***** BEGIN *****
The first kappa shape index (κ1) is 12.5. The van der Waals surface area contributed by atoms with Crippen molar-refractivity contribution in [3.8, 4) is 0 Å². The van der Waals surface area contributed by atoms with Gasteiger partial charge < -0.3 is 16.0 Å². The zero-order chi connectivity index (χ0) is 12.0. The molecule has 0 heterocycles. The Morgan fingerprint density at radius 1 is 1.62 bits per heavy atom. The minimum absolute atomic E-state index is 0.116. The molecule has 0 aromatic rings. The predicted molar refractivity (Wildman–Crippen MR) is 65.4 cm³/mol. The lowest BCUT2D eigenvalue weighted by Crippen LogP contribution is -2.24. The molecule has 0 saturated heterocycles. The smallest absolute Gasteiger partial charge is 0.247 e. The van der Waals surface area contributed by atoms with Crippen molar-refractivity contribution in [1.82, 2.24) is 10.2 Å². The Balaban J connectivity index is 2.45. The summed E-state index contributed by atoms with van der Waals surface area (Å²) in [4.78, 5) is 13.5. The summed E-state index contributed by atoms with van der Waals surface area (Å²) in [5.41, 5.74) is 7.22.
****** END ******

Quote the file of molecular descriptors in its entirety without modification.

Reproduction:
The first kappa shape index (κ1) is 12.5. The van der Waals surface area contributed by atoms with Crippen molar-refractivity contribution in [3.8, 4) is 0 Å². The van der Waals surface area contributed by atoms with Gasteiger partial charge < -0.3 is 16.0 Å². The zero-order chi connectivity index (χ0) is 12.0. The molecule has 0 heterocycles. The Morgan fingerprint density at radius 1 is 1.62 bits per heavy atom. The minimum absolute atomic E-state index is 0.116. The molecule has 0 aromatic rings. The predicted molar refractivity (Wildman–Crippen MR) is 65.4 cm³/mol. The lowest BCUT2D eigenvalue weighted by Crippen LogP contribution is -2.24. The molecule has 0 saturated heterocycles. The smallest absolute Gasteiger partial charge is 0.247 e. The van der Waals surface area contributed by atoms with Crippen molar-refractivity contribution in [1.82, 2.24) is 10.2 Å². The Balaban J connectivity index is 2.45. The summed E-state index contributed by atoms with van der Waals surface area (Å²) in [4.78, 5) is 13.5. The summed E-state index contributed by atoms with van der Waals surface area (Å²) in [5.41, 5.74) is 7.22.